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Mbale Falls Below Target in Providing Safe Affordable Water

The high population growth rate is affecting the efforts put up by Mbale district in trying to achieve the national development plan of providing safe affordable drinking water to the poor in both urban and rural areas.
Students of Daughters Hostel Fetching Dirty Water From River Nabuyonga

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High population growth rate has quashed efforts to achieve the national development plan of providing safe affordable drinking water to the poor in both urban and rural areas, especially in Mbale.

In Mbale Municipality only an estimated 40,000 out of a population of 95,000 people have access to improved water provided by the National Water and Sewerage Corporation-NWSC.

Eric Nyanga, an engineer attached to the National Water and Sewerage Corporation-NWSC Mbale area office blames the low number of people who have access to clean water in Mbale on tenancy.

Nyanga explains that most people who live in Mbale town are tenants making it hard for them to access clean affordable water because National Water and Sewerage Corporation only connects water to people who have built their own homes and have land titles.

Nyanga says as a result between thirty to fifty families are forced to share one tap of water.

According to Nyanga, the per capita consumption of water in a day stands at 35 liters per day, per person while institutions like boarding schools use 50 liters per day per person.This puts the cost of clean affordable water at 4,500 approximately two dollars per person in a month.

A recent report released by the World Health Organization-WHO indicates that 89% the world’s population had access to improved drinking water by the year 2010. The report estimates the proportion will improve further to 92 percent by the year 2015.

But Mbale with an annual growth rate of 3.3, slightly above the 3.2% national growth rate in Uganda is far from achieving both the National Development Plan-NDP and the millennium development goal of providing clean safe and affordable water to its residents by the year 2015.

Engineer Fred Ddembe Mazanga, the Mbale District Water Officer explains that the high population growth rate is a hindrance to the efforts put up by government to provide safe affordable water to people in rural and urban areas.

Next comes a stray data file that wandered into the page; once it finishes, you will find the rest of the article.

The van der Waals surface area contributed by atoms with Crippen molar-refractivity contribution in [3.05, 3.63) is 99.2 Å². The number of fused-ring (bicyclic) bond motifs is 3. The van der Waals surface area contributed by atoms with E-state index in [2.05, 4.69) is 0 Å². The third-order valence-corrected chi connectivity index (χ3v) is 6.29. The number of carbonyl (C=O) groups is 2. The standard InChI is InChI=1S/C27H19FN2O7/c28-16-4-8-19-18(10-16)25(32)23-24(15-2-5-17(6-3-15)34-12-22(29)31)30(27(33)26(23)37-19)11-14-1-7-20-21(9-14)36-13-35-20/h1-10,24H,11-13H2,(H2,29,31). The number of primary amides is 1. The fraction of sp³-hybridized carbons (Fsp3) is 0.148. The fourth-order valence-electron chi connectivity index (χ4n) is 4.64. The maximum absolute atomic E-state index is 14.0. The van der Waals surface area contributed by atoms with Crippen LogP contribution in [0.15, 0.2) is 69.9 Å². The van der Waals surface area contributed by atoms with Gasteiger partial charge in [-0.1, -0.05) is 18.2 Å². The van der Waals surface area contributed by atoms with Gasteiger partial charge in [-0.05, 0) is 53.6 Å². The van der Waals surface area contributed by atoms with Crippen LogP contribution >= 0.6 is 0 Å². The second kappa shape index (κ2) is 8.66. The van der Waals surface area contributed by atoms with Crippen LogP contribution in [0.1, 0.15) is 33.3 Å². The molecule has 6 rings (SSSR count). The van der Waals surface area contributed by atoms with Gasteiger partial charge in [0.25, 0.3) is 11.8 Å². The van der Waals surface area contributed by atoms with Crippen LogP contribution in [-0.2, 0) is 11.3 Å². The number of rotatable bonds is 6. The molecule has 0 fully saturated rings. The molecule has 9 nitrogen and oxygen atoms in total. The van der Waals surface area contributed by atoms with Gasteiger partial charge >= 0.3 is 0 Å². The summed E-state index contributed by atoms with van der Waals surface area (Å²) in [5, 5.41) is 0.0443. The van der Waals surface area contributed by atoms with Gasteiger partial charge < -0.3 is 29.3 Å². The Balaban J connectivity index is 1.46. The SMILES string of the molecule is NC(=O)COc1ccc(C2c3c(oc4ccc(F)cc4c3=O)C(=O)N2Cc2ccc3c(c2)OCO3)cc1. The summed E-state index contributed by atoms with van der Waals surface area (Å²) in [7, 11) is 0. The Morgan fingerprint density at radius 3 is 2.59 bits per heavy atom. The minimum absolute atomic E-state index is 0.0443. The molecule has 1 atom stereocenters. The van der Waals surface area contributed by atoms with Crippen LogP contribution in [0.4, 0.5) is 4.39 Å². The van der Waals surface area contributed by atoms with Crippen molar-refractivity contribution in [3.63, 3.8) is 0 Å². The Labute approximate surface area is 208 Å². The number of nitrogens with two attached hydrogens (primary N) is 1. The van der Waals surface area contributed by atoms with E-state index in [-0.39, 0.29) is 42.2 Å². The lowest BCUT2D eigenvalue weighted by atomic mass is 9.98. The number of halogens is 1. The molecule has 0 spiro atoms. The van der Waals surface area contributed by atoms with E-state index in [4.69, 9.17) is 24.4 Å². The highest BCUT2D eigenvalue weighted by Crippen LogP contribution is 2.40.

Ddembe says Mbale district annually funds the construction of about 20 water points which include shallow wells, springs, boreholes and gravity water schemes. He however says the high population growth rate in the district which is at 3.3 percent is exerting much pressure on the efforts they are undertaking to provide clean water.

Ddembe says efforts they have put in place is not helping much because even if they construct 20 water points in a year this cannot meet the needs of the rising population. He says the Mbale is financially constrained and cannot afford to provide safe clean water to all the people in the district.

The water officer explains that drilling a borehole costs 20 million Uganda shillings approximately US$8500 while the cost of a gravity flow water scheme is about 300 million shillings approximately U$129,000.

The high cost of water has however forced locals in Mbale town to turn to fetching water from rivers and stream that are contaminated with human waste. A recent outbreak of cholera that has been blamed on poor sanitation left two people dead and 100 others hospitalized.

Despite the outbreak, the locals have continued to fetch water from River Nabuyonga which is heavily contaminated with human feces.

Locals and school children use water from the river for drinking and other domestic purpose.

Monica Nadunga , a student of Mbale Secondary School who resides is aware of the outbreak of cholera in Mbale town but explains that she has no choice but to fetch dirty water from the river to use for drinking since Daughters Student’s Hostel where she lives does not have piped water.

She explains that the water is so scarce that sometimes they lack water for making tea and bathing before going to class.

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Hellen Namutosi, another student of Mbale Secondary School explains that the scarcity of water has forced them to collect water which is contaminated with human waste. She explains that the students who reside in Daughters Hostel are aware of the dangers of drinking contaminated water but they have no alternative source.

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Linas Nasmiyu,  the Mbale Municipal Education Officer says the council will investigate to find out whether the children are indeed fetching water from the river. She however says its illegal for a hostel to operate without water.

Mbale’s water coverage stands at 55% for urban areas and 59 for rural which is below the national water coverage of 63 percent.

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